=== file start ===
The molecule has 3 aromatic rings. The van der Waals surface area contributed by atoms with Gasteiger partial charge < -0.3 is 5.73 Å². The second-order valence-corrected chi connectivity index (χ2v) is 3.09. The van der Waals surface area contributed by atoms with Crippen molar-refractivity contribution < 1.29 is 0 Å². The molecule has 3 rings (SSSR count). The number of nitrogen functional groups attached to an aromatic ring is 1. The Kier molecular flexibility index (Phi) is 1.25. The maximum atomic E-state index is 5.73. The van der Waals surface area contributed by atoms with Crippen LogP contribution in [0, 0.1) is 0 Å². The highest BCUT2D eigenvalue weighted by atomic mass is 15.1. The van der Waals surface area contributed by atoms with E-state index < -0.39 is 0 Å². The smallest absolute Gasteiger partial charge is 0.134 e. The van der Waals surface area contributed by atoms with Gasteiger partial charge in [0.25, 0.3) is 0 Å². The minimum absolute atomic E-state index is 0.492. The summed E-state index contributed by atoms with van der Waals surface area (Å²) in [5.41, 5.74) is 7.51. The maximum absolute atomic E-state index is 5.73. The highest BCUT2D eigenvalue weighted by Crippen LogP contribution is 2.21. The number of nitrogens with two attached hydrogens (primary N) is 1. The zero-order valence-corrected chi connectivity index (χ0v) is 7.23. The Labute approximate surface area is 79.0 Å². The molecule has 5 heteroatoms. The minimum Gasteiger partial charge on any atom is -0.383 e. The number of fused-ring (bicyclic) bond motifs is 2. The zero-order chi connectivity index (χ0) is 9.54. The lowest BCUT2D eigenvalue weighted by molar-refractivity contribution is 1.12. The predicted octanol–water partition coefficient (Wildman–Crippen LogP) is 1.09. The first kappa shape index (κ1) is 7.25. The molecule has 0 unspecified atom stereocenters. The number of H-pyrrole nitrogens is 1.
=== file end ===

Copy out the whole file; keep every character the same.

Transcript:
The molecule has 3 aromatic rings. The van der Waals surface area contributed by atoms with Gasteiger partial charge < -0.3 is 5.73 Å². The second-order valence-corrected chi connectivity index (χ2v) is 3.09. The van der Waals surface area contributed by atoms with Crippen molar-refractivity contribution < 1.29 is 0 Å². The molecule has 3 rings (SSSR count). The number of nitrogen functional groups attached to an aromatic ring is 1. The Kier molecular flexibility index (Phi) is 1.25. The maximum atomic E-state index is 5.73. The van der Waals surface area contributed by atoms with Crippen LogP contribution in [0, 0.1) is 0 Å². The highest BCUT2D eigenvalue weighted by atomic mass is 15.1. The van der Waals surface area contributed by atoms with E-state index < -0.39 is 0 Å². The smallest absolute Gasteiger partial charge is 0.134 e. The van der Waals surface area contributed by atoms with Gasteiger partial charge in [0.25, 0.3) is 0 Å². The minimum absolute atomic E-state index is 0.492. The summed E-state index contributed by atoms with van der Waals surface area (Å²) in [5.41, 5.74) is 7.51. The maximum absolute atomic E-state index is 5.73. The highest BCUT2D eigenvalue weighted by Crippen LogP contribution is 2.21. The number of nitrogens with two attached hydrogens (primary N) is 1. The zero-order valence-corrected chi connectivity index (χ0v) is 7.23. The Labute approximate surface area is 79.0 Å². The molecule has 5 heteroatoms. The minimum Gasteiger partial charge on any atom is -0.383 e. The number of fused-ring (bicyclic) bond motifs is 2. The zero-order chi connectivity index (χ0) is 9.54. The lowest BCUT2D eigenvalue weighted by molar-refractivity contribution is 1.12. The predicted octanol–water partition coefficient (Wildman–Crippen LogP) is 1.09. The first kappa shape index (κ1) is 7.25. The molecule has 0 unspecified atom stereocenters. The number of H-pyrrole nitrogens is 1.